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Re-Imagining The Portrait. My Petzval 58 Takes On Maria And Lulu

Maria And Lulu

It is not uncommon around her to see Maria communing with a donkey or a pony or chatting with some sheep. It is a difficult thing to capture well, and this afternoon, in finger-freezing cold, I took my new Petzal 58 Portrait lens – just as it was when it was invented in 1840, turned my focus gears, inserted my aperture plate, and blew on my fingers and got this shot.

The amazing thing about the Petzal is that you can control what phographers call  bokeh, the blurring of the background so that the viewer is drawn to the subject. This is most effective when doing close-up portraits, but also in landscapes, when you are trying to capture a particular part of a scene while also capturing a sense of place.

I like this photo because it shows Maria with her donkey, but you also know where you are and where she is. That is a hat trick.

Bokeh makes the photographs so appealing that the viewer is instinctively drawn to the subject. My new Petzval lens permits me to control the swirl and depth of the bokey. As in the above photo, where I focused on Maria and Lulu and the camera knew what to do with the rest.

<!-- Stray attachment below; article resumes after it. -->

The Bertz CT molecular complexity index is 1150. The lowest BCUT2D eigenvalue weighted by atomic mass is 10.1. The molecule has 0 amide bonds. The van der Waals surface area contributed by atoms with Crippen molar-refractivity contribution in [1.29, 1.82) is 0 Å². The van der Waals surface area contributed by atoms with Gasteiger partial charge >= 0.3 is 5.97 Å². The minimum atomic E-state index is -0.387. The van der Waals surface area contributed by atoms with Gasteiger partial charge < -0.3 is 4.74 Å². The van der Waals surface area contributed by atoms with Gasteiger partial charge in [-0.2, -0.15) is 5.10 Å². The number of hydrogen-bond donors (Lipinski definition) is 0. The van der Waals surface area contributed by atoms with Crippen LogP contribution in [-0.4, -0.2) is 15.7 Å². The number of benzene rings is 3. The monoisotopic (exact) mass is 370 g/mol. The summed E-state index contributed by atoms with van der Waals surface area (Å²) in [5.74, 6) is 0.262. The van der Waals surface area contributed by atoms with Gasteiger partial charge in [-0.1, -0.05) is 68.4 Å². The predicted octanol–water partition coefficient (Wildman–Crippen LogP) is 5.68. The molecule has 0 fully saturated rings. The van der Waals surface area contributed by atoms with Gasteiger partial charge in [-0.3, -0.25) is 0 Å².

I was in the farmhouse alone and Maria yelled she was going out to the back pasture. Every day when we are home, she goes out to spend time with the donkeys or with Chloe, her pony. Chloe is leaving us soon, so the time is a bit more charge dand I wanted to capture it

I was taken by the scene. Red up front watching the sheep, the donkeys and some sheep grazing around Maria, a cold clear day and a new lens. I am very excited about the feeling this lens brings, and amazed I got it for a fraction of what new lenses usually cost. Good on me, and thanks to Ely at B&H photo for guiding me to it. The lens is a monumental pain in the ass to use, and I am already the better photographer for that.